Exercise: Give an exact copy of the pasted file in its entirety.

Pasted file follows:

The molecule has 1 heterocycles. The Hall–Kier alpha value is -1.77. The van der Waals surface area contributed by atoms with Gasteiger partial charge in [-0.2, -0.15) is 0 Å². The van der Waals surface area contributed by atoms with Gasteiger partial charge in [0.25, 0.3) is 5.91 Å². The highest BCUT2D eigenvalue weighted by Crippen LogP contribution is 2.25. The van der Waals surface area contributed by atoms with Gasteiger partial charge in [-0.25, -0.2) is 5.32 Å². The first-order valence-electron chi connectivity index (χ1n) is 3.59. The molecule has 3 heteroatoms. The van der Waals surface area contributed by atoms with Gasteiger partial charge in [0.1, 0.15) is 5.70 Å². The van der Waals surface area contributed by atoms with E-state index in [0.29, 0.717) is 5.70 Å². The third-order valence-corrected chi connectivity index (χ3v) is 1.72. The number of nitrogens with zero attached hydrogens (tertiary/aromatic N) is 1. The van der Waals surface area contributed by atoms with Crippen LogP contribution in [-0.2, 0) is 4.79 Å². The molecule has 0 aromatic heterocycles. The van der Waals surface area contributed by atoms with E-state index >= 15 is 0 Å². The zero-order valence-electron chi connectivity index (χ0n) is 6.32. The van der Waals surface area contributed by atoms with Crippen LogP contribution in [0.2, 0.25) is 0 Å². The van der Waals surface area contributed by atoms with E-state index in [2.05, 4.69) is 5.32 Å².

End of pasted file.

The molecule has 1 heterocycles. The Hall–Kier alpha value is -1.77. The van der Waals surface area contributed by atoms with Gasteiger partial charge in [-0.2, -0.15) is 0 Å². The van der Waals surface area contributed by atoms with Gasteiger partial charge in [0.25, 0.3) is 5.91 Å². The highest BCUT2D eigenvalue weighted by Crippen LogP contribution is 2.25. The van der Waals surface area contributed by atoms with Gasteiger partial charge in [-0.25, -0.2) is 5.32 Å². The first-order valence-electron chi connectivity index (χ1n) is 3.59. The molecule has 3 heteroatoms. The van der Waals surface area contributed by atoms with Gasteiger partial charge in [0.1, 0.15) is 5.70 Å². The van der Waals surface area contributed by atoms with E-state index in [0.29, 0.717) is 5.70 Å². The third-order valence-corrected chi connectivity index (χ3v) is 1.72. The number of nitrogens with zero attached hydrogens (tertiary/aromatic N) is 1. The van der Waals surface area contributed by atoms with Crippen LogP contribution in [-0.2, 0) is 4.79 Å². The molecule has 0 aromatic heterocycles. The van der Waals surface area contributed by atoms with E-state index >= 15 is 0 Å². The zero-order valence-electron chi connectivity index (χ0n) is 6.32. The van der Waals surface area contributed by atoms with Crippen LogP contribution in [0.2, 0.25) is 0 Å². The van der Waals surface area contributed by atoms with E-state index in [2.05, 4.69) is 5.32 Å².